Salaries for employees are another key contributor to your total overhead costs. Downsizing is often a preferred alternative, particularly if you’ve discovered that you can lower the number of employees without affecting productivity or efficiency.

However, the ideal strategy to reduce staffing costs is to make better recruitment decisions in the first place. You should constantly look for employees with a diverse set of skills and experiences or invest in training programs to bridge gaps internally.

4. Go green

If you’re not careful, your utility expenses can quickly add up. 

how to calculate overhead costs for manufacturing

Going for more sustainable alternatives such as LED bulbs and energy-saving power outlets may have a higher initial cost, but they will result in cheaper utility bills in the long run. To save money on paper, printing, and power, think about going paperless as well.

5. Outsource experts

It is not important to accomplish everything in-house. Specific responsibilities can be outsourced to help you replace staff shortages without needing to pay full-time compensation. It also means you’ll save money on office supplies and other overhead costs.

Furthermore, if you need to cut back, you can simply discontinue using third-party services. Just be careful when hiring vendors and only outsource jobs that suit themselves well to freelancing, such as bookkeeping or marketing.

6. Empower your brand ambassadors

Marketing is a necessary business activity, particularly in highly competitive industries, but it can consume a significant portion of your money. Reduce advertising costs by utilizing your most valuable marketing strategy: your loyal clients.

You can offer incentives, discounts, and bonuses for referrals to persuade clients to become your company’s brand ambassadors. Many customers will gladly help you with free advertising in exchange for something valuable, especially if they are already strong supporters of your brand.

7. Review your contract agreements

If you’ve been in the industry for a while now, reviewing and renegotiating your contract agreements might be a smart way to cut costs. 

Your business has most likely grown, as have your relationships with your suppliers or third-party vendors. You should cancel any contracts that no longer fit your requirements and renegotiate the ones that do to acquire better business deals.

8. Look for the best credit card for business

Company owners should always keep a credit card for business expenses on hand. Therefore, you should not use a personal card. Look for a card that is a good fit for your company, particularly in terms of available credit, rate of interest, and charges.

There are cards designed especially for small business owners that give excellent incentives such as money back, discounts, and possibly points that can be used for business-related trips.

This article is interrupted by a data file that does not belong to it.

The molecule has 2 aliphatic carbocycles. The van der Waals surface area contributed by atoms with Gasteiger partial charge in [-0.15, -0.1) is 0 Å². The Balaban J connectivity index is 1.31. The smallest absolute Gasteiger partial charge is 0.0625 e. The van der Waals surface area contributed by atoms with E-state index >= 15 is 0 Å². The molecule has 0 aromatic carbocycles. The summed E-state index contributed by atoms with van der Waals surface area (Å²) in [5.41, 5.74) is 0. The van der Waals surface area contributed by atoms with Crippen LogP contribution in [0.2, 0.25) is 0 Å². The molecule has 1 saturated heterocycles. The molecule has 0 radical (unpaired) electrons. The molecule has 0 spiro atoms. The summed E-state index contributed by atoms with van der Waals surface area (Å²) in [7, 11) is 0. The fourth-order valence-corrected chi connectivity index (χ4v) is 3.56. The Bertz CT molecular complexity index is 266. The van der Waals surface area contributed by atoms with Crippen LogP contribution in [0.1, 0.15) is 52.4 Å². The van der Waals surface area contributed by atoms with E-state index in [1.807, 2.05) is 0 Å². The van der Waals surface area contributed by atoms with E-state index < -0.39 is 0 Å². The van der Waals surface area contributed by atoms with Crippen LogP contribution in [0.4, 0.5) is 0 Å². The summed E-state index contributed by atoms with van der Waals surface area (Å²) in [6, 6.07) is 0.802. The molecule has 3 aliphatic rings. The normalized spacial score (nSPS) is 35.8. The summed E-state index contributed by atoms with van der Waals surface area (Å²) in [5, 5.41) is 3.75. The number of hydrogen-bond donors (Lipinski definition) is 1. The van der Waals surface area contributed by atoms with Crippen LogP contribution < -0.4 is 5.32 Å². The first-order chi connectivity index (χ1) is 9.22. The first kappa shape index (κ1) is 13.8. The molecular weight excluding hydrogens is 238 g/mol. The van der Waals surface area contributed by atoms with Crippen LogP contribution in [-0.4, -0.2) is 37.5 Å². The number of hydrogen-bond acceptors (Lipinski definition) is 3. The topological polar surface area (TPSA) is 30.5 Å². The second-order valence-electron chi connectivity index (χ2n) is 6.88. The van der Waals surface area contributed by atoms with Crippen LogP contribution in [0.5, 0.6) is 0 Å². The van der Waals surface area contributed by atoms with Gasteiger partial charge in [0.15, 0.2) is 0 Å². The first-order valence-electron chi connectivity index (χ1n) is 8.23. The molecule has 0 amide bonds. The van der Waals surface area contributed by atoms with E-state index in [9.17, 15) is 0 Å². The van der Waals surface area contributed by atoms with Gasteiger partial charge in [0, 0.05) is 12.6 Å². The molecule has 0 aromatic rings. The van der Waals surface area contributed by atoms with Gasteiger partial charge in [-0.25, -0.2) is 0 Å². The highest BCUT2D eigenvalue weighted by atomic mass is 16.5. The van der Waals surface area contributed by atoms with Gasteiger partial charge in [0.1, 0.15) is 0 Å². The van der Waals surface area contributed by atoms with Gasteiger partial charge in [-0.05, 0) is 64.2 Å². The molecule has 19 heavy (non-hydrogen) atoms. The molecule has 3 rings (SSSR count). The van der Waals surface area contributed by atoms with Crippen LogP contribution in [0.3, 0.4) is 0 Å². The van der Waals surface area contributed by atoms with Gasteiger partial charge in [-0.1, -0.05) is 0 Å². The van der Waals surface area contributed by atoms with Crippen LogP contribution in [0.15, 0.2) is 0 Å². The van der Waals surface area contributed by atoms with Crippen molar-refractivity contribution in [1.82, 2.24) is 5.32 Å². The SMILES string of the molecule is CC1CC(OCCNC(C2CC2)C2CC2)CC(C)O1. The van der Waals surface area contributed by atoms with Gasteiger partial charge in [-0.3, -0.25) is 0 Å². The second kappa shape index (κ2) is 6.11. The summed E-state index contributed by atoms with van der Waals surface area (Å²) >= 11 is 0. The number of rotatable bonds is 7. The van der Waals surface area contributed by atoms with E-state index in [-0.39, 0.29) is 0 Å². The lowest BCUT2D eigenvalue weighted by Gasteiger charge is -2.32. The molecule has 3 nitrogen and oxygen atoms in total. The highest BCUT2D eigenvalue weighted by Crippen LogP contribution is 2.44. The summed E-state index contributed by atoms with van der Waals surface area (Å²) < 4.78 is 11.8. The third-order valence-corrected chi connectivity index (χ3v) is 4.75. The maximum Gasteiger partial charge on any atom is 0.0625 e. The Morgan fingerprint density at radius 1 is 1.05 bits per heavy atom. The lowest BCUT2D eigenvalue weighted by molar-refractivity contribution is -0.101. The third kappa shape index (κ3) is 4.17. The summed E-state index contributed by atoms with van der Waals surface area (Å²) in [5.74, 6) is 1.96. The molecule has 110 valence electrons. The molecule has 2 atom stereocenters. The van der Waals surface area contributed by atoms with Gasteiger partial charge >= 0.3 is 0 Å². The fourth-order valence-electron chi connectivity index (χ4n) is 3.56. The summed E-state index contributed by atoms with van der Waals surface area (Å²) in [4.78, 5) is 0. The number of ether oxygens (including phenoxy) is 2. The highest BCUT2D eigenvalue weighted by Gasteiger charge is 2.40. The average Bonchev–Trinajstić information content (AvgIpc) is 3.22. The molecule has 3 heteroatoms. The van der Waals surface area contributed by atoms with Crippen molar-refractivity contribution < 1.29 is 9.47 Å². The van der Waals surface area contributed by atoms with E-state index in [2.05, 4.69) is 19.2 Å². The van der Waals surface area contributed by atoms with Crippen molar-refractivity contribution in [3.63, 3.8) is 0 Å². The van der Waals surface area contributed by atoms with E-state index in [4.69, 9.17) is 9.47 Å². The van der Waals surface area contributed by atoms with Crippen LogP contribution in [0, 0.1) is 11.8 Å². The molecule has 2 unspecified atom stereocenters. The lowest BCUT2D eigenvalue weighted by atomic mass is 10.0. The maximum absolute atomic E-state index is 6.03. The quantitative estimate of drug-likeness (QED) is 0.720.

What is the Difference Between Overhead Costs and Operating Expenses?

While some people wrongly assume that the terms “overhead costs” and “operating expenses” are synonymous, there are actually a few significant differences between the two.

Operating expenses, also known as direct costs, are the expenses involved in your day-to-day operations that are required to run your business. 

This comprises costs for manufacturing, selling, and advertising your products and services. It also covers direct materials, labor costs, equipment, manufacturing overhead, packaging, and other expenses.

On the other side, overhead costs are also expenses involved with running a business. 

However, this term primarily refers to recurring costs for general business operations or charges that must be paid even if you do not manufacture or sell anything for a timeframe. This covers rent, bookkeeping, software, insurance, administrative expenses, and other basic necessities.

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Frequently Asked Questions
  1. What is overhead absorption rate?

    Overhead absorption is the percentage of indirect expenses that are allocated to goods and services. The indirect expenses are not easily quantifiable. Both GAAP and IFRS need overhead absorption for external financial reporting.
    Overhead is assigned to a product or service based on direct labor hours, direct labor cost, machine-hours, etc. The overhead absorption rate is estimated to include overhead in the cost of producing goods and services. It is used to determine the amount to be debited for material, indirect labor, and other indirect expenses for the manufacturing process.


  2. How to determine overhead rates per employee?

    Follow the steps below to determine the overhead rate per employee:

    • Calculate the labor cost, which includes not only the hourly pay but also the medical benefits, paid holidays, retirement, and pension benefits.
    • Calculate the overall business overheads.
    • Subtract the overhead costs from the billable hours. For instance, if your company employs five technicians, the overhead charges are split among them.
    • Adding direct or overhead costs and labor costs to billable hours yields the net cost of that employee per hour.

    By reducing the percentage of expenses, a company can acquire a competitive advantage by raising the profit margin or selling its products by pricing them more competitively.

Scale Your Business with InvoiceOwl!

We hope our blog helped you understand how to calculate your overhead costs and reduce them to increase profitability. 

But as we’ve mentioned earlier, overhead costs cannot be eliminated altogether. Some of them are necessary to run a business, such as a software solution.

A software like InvoiceOwl can streamline several of your work processes with automation, help you save time and money, and increase revenue as well.

InvoiceOwl is one of the finest invoicing software for contractors and field service technicians. 

With InvoiceOwl, you can create invoices anywhere with accurate details and send them to your clients. 

You can also create error-free purchase orders and estimates, manage your client details and generate analytical reports to make informed business decisions.

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Author Bio
Jeel Patel
Jeel Patel
Founder

Jeel Patel is the Founder of InvoiceOwl and is the main curator & writer of the content found on this site. With ideals of quality, commitment, and perseverance, he believes in creating lasting business relationships with the clients.